Quantum cloud computing with self-check

In solving quantum-physical problems in many-body systems, such as predicting material properties, conventional computers rapidly reach the limits of their capacity. Digital quantum simulators might help, but until now they are drastically limited to small systems with few particles and only short simulation times. Now, Heidelberg University physicist Dr. Philipp Hauke and colleagues from Dresden and Innsbruck (Austria) have demonstrated that such simulations can be more robust and hence much more stable than previously assumed. The results of their research were published in Science Advances.

Quantum cloud computing with self-check

With a quantum coprocessor in the cloud, physicists from Innsbruck, Austria, open the door to the simulation of previously unsolvable problems in chemistry, materials research or high-energy ...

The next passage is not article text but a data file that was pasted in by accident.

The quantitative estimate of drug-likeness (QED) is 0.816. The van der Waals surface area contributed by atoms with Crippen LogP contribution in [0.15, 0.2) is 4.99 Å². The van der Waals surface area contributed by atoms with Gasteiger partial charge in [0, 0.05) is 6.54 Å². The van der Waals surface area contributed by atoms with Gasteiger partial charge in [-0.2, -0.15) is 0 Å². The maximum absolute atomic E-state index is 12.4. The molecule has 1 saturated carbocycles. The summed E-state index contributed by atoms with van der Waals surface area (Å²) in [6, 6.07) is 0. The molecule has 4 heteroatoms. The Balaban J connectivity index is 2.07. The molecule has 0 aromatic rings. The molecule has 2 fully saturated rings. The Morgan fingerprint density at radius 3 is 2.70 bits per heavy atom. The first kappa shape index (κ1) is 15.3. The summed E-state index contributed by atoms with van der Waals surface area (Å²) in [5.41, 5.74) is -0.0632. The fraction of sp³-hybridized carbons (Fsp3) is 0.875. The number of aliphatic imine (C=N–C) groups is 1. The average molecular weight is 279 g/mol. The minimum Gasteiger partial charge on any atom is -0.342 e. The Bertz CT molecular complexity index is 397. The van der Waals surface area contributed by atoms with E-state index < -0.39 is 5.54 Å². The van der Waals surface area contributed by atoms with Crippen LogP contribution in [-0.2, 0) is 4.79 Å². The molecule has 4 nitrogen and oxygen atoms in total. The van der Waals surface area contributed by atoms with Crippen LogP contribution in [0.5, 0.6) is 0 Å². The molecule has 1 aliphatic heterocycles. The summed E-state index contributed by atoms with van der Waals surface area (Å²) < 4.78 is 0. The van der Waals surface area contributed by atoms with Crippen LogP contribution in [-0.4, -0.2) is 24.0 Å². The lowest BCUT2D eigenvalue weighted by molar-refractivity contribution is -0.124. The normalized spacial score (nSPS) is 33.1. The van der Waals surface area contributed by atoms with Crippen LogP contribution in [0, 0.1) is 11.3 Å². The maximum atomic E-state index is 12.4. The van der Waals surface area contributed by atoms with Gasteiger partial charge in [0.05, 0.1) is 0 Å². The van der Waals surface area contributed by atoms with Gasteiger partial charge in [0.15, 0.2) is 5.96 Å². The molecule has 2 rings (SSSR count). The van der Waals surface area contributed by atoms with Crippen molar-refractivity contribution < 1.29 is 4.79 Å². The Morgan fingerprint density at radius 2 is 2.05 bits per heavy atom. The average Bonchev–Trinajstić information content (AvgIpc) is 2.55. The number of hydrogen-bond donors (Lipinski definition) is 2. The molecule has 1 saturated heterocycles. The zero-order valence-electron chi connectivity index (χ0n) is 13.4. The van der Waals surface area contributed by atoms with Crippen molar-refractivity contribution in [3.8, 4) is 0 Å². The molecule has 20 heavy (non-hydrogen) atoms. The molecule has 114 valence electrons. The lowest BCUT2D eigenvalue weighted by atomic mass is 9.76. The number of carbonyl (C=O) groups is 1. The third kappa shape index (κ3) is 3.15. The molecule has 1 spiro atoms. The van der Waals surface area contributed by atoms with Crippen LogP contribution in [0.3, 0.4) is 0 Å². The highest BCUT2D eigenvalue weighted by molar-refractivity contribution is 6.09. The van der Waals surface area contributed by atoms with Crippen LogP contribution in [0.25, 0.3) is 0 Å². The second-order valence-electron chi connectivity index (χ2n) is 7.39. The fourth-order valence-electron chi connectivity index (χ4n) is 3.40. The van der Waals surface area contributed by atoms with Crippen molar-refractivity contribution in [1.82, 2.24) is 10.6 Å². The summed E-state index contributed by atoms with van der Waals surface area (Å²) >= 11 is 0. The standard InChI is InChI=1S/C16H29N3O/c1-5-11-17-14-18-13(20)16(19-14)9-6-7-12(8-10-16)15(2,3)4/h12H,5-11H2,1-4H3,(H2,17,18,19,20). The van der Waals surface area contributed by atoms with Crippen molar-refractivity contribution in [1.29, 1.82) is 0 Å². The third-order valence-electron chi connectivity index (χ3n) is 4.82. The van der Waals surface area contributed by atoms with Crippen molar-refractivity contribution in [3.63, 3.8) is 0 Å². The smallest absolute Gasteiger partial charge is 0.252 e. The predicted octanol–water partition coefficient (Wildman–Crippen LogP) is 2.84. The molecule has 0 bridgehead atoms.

Mon 20 May 19 from Phys.org

Quantum cloud computing with self-check, Wed 15 May 19 from ScienceDaily

Digital quantum simulators can be astonishingly robust

In solving quantum-physical problems in many-body systems, such as predicting material properties, conventional computers rapidly reach the limits of their capacity. Digital quantum simulators ...

Wed 15 May 19 from Phys.org

Digital quantum simulators can be astonishingly robust, Tue 14 May 19 from Eurekalert

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